Louisiana Bayou Life

Recently, I was honoured to have one of my photographs licensed by Rouses Markets of Louisiana (one of the largest independent grocery chains in the US), for an article in their consumer magazine, “My Rouses Everyday” (Sept/Oct 2014 edition) about the Bayou Dularge area of Terrebonne Parish and Chef Bill Briand. It also happens to be one of my favourite places…

South Louisiana is one of Nature’s greatest treasures – and one of my favourite places to be. If you’ve never been, you should go and stay a few days. Visit Houma in Terrebonne Parish, take a Wetland Eco Tour or Bayou Woman Adventure™ with our good friend Capt. Wendy Wilson Billiot – The Bayou Woman (you may even stay at Camp Dularge – right on the Bayou), eat at Big Mike’s BBQ Smokehouse, and grab some Three Roll Rum when you’re “makin’ groceries” – at Rouses Markets, of course! Fishing, Hunting, Adventuring of all kinds…just visiting helps the local economy. You can even be a “Voluntourist” and help out during Bayou cleanups or rebuilding projects…or watch for NOLA Pyrate Week and join the crew for even more adventures!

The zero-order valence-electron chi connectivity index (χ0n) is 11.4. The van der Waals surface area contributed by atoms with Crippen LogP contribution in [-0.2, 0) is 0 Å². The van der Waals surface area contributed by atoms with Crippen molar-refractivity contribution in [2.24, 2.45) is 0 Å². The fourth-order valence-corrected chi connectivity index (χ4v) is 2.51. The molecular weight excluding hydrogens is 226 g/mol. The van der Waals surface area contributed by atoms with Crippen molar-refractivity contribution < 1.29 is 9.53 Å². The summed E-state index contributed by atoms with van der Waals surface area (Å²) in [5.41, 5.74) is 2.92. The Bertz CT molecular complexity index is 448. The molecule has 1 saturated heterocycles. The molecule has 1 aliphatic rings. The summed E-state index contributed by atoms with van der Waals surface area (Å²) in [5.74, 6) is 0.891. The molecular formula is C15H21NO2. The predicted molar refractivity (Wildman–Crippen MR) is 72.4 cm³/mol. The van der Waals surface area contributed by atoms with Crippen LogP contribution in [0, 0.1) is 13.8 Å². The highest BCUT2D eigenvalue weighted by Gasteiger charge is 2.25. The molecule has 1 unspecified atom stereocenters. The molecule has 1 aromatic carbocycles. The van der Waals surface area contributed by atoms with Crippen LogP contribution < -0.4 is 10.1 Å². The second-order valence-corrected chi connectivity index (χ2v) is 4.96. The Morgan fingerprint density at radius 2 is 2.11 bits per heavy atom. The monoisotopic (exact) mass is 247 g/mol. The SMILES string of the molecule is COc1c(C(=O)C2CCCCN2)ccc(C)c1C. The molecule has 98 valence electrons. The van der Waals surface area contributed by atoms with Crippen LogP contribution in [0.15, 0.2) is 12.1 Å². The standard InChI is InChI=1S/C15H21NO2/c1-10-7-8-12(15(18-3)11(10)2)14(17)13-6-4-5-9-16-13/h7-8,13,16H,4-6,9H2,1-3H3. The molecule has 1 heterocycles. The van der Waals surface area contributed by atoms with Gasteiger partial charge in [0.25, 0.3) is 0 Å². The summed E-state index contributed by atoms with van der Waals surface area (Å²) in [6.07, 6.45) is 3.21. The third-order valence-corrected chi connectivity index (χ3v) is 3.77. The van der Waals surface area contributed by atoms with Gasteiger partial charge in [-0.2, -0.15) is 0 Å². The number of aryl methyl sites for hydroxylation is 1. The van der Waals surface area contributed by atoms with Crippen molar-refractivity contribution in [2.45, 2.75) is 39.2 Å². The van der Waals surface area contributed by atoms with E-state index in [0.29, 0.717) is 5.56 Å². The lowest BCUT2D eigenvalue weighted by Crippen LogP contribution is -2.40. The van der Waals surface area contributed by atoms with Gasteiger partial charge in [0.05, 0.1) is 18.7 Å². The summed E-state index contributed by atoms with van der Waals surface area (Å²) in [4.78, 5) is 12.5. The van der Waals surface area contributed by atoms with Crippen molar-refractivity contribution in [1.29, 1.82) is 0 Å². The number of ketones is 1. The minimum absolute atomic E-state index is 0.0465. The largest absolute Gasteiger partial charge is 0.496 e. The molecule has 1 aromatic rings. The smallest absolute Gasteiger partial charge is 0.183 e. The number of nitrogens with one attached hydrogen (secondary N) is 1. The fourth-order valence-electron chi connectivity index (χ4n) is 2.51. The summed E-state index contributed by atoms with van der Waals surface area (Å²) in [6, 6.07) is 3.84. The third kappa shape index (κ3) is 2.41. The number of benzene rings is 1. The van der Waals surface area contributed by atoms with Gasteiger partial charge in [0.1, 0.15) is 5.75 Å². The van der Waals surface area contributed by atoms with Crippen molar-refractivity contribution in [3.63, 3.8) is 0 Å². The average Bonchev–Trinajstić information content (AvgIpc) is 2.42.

Sadly, South Louisiana is also one of the world’s greatest tragedies…severe landloss due to mis-management of canal dredging in the name of “Oil & Gas Exploration”, which begat more intense storm surges, which begat saltwater intrusion and invasive plant species…a loss of more than 30 square miles per year! Louisiana accounts for approximately 40% of the US wetlands – and experiences 90% of the coastal wetland loss in the lower 48 states.

60% of Louisiana’s land loss occurs in the Barataria and Terrebonne basins, where this photo was taken.

The Bayou is a part of the Wetlands, the slow moving waterways that lie between the land and are usually connected to larger rivers (in this case the Atchafalaya a ‘distributary’ of the Mississippi). It is the lifeblood of the people who live their and thousands of years of culture from the First Peoples (Choctaw, Chitimacha, Houma) to the influx of French, Spanish, German, Acadian, Haitian, African, Scots, Irish and more that created the Jambalaya that is “Northern most Island of the Caribbean”.

A few references:

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